KNOXVILLE, Tenn. (WATE) — The omicron variant is likely now the dominant strain of COVID-19 in Tennessee, according to State Health Commissioner Dr. Lisa Piercey. She estimated 80% of active cases to be from Omicron. She predicts between 90-95% of statewide cases to be from the variant by next week.
“It is here and it is here in a big way. It came very, very, quickly. Just to put it into context, it took about three months for the delta variant to be the predominant variant nationally. It took omicron about three weeks,” said Piercey.
Experts are still working to learn whether omicron will cause more hospitalizations and severe illness. However, Dr. Piercey said research shows vaccines are offering protection against hospitalization and death. It’s why she, again, took a moment to encourage Tennesseans to get vaccinated – or boosted.
“Even if this is a milder variant when you have a lot of unvaccinated people and a very highly transmissible variant, you’re still going to have some individuals with very severe disease,” she said. Piercey mentioned breakthrough cases are common with Omicron.
While it will be early 2022 until COVID-19 numbers are finalized, Piercey reported a new death toll of 20,644, a climb of more than 2,400.
“These are not recent deaths. these are deaths we’ve captured throughout the pandemic, although many of them, in fact, most about of them, about 70% were since August 1, so most of them are related to the delta surge,” she said.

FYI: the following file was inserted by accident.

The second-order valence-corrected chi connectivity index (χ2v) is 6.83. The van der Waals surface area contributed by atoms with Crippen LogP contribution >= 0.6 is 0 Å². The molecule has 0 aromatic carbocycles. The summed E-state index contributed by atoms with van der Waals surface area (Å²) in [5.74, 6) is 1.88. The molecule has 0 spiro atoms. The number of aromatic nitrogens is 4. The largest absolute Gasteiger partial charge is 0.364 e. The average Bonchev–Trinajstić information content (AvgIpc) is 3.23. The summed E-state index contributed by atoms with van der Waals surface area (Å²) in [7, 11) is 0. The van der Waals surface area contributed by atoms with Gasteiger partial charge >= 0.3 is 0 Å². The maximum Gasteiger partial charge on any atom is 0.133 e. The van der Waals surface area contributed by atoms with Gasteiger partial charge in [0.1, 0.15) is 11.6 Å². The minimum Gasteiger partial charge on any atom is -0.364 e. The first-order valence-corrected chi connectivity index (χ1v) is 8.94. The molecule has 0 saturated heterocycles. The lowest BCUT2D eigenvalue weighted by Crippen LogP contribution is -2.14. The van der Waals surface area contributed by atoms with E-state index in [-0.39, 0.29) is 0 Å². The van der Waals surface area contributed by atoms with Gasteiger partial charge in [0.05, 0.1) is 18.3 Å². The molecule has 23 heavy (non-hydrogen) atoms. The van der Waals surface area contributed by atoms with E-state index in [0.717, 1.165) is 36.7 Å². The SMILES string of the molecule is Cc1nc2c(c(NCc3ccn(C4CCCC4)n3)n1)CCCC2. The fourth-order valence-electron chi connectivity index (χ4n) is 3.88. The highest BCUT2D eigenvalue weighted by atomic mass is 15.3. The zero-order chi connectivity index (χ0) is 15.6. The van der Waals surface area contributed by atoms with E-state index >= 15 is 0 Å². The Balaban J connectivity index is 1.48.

Piercey noted it is not uncommon for a death to take more than eight weeks to get reported to the state health department. TDH also discovered an increase in at-home deaths, COVID and non-COVID related, compared to last year. Those are often followed by an investigation, she explained, which accounts for some of the lag in reported deaths.
The state also plans to provide new COVID-19 case numbers weekly, rather than daily, in 2022. Piercey pointed out the current “real-time” system is becoming less accurate given the rise of at-home testing, which largely goes unreported. In addition, because many providers still report using a manual system, she added, daily reporting is not as valuable as weekly case trends.
“The tests that are reported to us are a smaller and smaller percentage of the overall and so they’re less and less accurate. It really is irrelevant if the number today is three or four hundred higher than yesterday or lower than yesterday. What we want to look at is trends over time,” Piercey said.
Another issue TDH is raising awareness around is the short supply of monoclonal antibodies. There is just one known to be effective against the new strain, and it is in short supply.
“That supply is extraordinarily limited,” she said. The state received 810 doses this week — and won’t receive more until January.